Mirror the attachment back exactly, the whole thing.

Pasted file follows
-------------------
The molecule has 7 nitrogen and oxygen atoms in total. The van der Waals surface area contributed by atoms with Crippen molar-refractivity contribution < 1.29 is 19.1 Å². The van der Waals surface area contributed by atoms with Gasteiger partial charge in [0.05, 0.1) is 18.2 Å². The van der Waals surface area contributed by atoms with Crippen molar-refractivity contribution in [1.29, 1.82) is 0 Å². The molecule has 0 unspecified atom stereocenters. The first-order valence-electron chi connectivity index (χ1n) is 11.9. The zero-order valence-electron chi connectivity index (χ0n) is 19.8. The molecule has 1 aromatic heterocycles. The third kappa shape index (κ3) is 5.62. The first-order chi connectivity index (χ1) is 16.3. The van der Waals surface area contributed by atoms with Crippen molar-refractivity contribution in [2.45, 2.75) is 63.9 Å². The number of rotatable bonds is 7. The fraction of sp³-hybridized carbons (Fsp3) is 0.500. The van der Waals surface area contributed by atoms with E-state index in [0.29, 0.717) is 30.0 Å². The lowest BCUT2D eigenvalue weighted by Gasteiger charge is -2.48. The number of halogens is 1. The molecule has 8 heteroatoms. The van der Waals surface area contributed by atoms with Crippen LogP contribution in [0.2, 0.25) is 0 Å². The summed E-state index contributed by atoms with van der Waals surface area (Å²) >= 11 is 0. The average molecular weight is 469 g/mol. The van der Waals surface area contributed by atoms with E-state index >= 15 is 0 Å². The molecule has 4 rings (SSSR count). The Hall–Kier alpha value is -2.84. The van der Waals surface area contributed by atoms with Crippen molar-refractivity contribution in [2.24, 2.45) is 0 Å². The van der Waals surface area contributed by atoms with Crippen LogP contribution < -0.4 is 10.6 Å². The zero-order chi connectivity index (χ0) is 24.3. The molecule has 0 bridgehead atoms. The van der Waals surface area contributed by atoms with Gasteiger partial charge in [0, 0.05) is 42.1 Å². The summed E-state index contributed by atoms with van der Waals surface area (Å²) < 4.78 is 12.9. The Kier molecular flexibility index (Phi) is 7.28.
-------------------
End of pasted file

The molecule has 7 nitrogen and oxygen atoms in total. The van der Waals surface area contributed by atoms with Crippen molar-refractivity contribution < 1.29 is 19.1 Å². The van der Waals surface area contributed by atoms with Gasteiger partial charge in [0.05, 0.1) is 18.2 Å². The van der Waals surface area contributed by atoms with Crippen molar-refractivity contribution in [1.29, 1.82) is 0 Å². The molecule has 0 unspecified atom stereocenters. The first-order valence-electron chi connectivity index (χ1n) is 11.9. The zero-order valence-electron chi connectivity index (χ0n) is 19.8. The molecule has 1 aromatic heterocycles. The third kappa shape index (κ3) is 5.62. The first-order chi connectivity index (χ1) is 16.3. The van der Waals surface area contributed by atoms with Crippen molar-refractivity contribution in [2.45, 2.75) is 63.9 Å². The number of rotatable bonds is 7. The fraction of sp³-hybridized carbons (Fsp3) is 0.500. The van der Waals surface area contributed by atoms with E-state index in [0.29, 0.717) is 30.0 Å². The lowest BCUT2D eigenvalue weighted by Gasteiger charge is -2.48. The number of halogens is 1. The molecule has 8 heteroatoms. The van der Waals surface area contributed by atoms with Crippen LogP contribution in [0.2, 0.25) is 0 Å². The summed E-state index contributed by atoms with van der Waals surface area (Å²) >= 11 is 0. The average molecular weight is 469 g/mol. The van der Waals surface area contributed by atoms with E-state index >= 15 is 0 Å². The molecule has 4 rings (SSSR count). The Hall–Kier alpha value is -2.84. The van der Waals surface area contributed by atoms with Crippen molar-refractivity contribution in [2.24, 2.45) is 0 Å². The van der Waals surface area contributed by atoms with Crippen LogP contribution < -0.4 is 10.6 Å². The zero-order chi connectivity index (χ0) is 24.3. The molecule has 0 bridgehead atoms. The van der Waals surface area contributed by atoms with Gasteiger partial charge in [0, 0.05) is 42.1 Å². The summed E-state index contributed by atoms with van der Waals surface area (Å²) < 4.78 is 12.9. The Kier molecular flexibility index (Phi) is 7.28.